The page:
Here's why you should be watching the Eurovision Song Contest 2022, according to superfans

We spoke to some of the Eurovision Song Contest's biggest fans to see why this year's final is worth watching
We spoke to some of the Eurovision Song Contest's biggest fans to see why this year's final is worth watching Copyright AP Photo
Copyright AP Photo
By Theo FarrantAP
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We spoke to some of the Eurovision Song Contest's biggest fans to find out why they love it so much, and why other people should be watching the final this Saturday


After Thursday's second night of semi-finals, the list of 25 participants for this weekend's Eurovision 2022 competition is set. 

The Eurovision Song Contest, which started in 1956, is a bit like marmite - you either love it or hate it. 

So we spoke to five Eurovision super fans to find out why they're so obsessed with the competition and why they think everyone should be watching the final this year. 

Check out the video above to hear what they had to say. 

A wide range of music

Luca Bruno/AP Photo
Kalush Orchestra from Ukraine singing 'Stefania' during the final dress rehearsal at the Eurovision Song ContestLuca Bruno/AP Photo

"I'm a big fan of music and I love to hear music from different cultures, different faces and different places, and I love the idea of lots of different unions and countries coming together for one massive celebration of music," explained Letts, superfan and host of the YouTube channel, Eurovision Feels. 

While pop music and emotional ballads generally tend to dominate the Eurovision Song Contest, this year you can expect to see dozens of other genres of music. 

For example, Ukraine's entry Kalush Orchestra combines traditional Ukrainian folk music with modern rap and hip hop in their song, 'Stefania'. 

Another factor why many people love Eurovision's music is that it offers a platform to discover new and lesser-known artists. 

"At Eurovision you can really discover a lot of artists that you would never find otherwise," says Urika, a super fan from Belgium. 

A celebration of diversity

Frank Augstein/AP Photo
Austria's Conchita Wurst, winner of the Eurovision Song Contest 2014, performing 'Rise Like a Phoenix'Frank Augstein/AP Photo

Another one of the reasons why many people love Eurovision is because it is a celebration of diversity. The contest continues to push boundaries and represent artists regardless of their race, sexuality, gender and culture. 

Famously in 2014, Conchita Wurst, a bearded drag performer from Austria won the contest with her song 'Rise Like A Phoenix'. 

The show has long been embraced by the LGBTQ+ community, who found a welcoming home in its message of unity.

'I love just seeing the mass of representation from different styles of music, different languages, different people coming together to show what they can do', says Jude Kennedy, a Eurovision super fan who runs his own Eurovision YouTube channel. 

A night of entertainment and partying

AP Photo
Subwoolfer from Norway singing 'Give The Wolf A Banana' at the Eurovision Song Contest in TurinAP Photo

The Eurovision Song Contest knows how to put on a show.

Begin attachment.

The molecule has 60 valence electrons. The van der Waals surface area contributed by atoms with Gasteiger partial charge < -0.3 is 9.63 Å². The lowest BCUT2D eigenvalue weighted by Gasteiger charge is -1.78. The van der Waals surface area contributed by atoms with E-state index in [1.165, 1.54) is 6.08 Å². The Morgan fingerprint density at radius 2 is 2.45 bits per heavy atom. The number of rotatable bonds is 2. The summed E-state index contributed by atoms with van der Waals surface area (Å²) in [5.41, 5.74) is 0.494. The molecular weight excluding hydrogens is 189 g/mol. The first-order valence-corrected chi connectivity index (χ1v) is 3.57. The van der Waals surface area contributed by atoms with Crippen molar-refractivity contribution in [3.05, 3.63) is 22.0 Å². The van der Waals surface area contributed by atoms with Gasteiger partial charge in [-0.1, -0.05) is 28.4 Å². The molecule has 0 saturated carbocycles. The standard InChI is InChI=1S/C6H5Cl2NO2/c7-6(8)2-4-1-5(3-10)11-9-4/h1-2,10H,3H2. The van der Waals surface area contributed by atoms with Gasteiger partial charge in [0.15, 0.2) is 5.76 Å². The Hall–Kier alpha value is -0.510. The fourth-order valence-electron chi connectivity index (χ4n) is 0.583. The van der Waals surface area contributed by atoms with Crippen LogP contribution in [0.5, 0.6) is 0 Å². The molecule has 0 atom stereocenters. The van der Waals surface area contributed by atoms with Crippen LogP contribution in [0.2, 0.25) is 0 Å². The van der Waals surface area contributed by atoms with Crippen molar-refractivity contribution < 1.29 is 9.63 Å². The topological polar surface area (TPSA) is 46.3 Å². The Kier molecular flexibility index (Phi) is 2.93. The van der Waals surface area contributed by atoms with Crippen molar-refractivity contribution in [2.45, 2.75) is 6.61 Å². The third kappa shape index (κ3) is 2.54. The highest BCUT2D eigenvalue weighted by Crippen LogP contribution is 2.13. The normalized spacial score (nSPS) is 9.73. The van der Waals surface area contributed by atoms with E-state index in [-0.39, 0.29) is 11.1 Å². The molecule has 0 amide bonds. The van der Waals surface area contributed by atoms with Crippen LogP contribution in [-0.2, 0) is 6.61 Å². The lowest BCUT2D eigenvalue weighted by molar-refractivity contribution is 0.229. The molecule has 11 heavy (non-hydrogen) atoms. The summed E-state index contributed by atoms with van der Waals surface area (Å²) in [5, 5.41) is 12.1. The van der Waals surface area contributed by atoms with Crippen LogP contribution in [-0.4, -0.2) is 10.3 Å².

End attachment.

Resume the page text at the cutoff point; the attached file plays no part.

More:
Each year it boasts an impressive production - with high-tech staging, immaculate choreography, blazing pyrotechnics, all shown to audiences through a live broadcast. 

The show's live party atmosphere brings in millions of people from all across Europe and the world. 

"There's just something fun and so unique about it, and so Europe as well, that makes it feel really special and it's like nothing else", explained Toy and Goy, who run the Eurovision themed YouTube channel, ToyGoy. 

"It's just fun and there is nothing that compares to the drama of the results. As soon as the results start coming you're sat there like, 'This is it. This is what it's all about'," says Goy. 


Urika believes the best way to experience Eurovision is to watch it with friends. 

"It's just a big party. If you can I would just invite your friends and have a party and watch it together," says Urika. 

"Live in the moment, embrace the wacky, embrace the weird and don't take it too seriously," explains Leets, the host of the Youtube Channel, Eurovision Feels. 

Which country is likely to win this year?

AP Photo
Chanel from Spain singing 'SloMo' at the Eurovision Song Contest 2022AP Photo

As always Eurovision fans are divided on who they think will win the contest this year. 

However, bookmakers predict Ukraine's Kalush Orchestra as the favourite to win. 


With Russia banned from this year’s contest and the rest of Europe watching Putin’s invasion of Ukraine with horror, it’s easy to see why. But the superfans we spoke to think the song stands on its own merits. 

"That song (Stefania) gives me goosebumps every single time I listen to it. Just the way they rap and sing and bring so many ethnic Ukrainian pieces of art into their performance grips me every time and it's definitely one to look out for," says Jude Kennedy. 

"Stefania" by Kalush Orchestra was the most-watched Eurovision entry on YouTube ahead of the final and often the number of streams a song has before the competition is a good indication of how the country will perform.  

Toy and Goy are both rooting for Spain's Chanel to win, after a disappointing run of past Eurovision results for the country.  

"Both of us really, really love Spain. Spain's song this year is a banger!" they said. 


The fun and games kick off on the evening of Saturday 14 May, including a performance from last year's winners Måneskin.

Video editor • Theo Farrant

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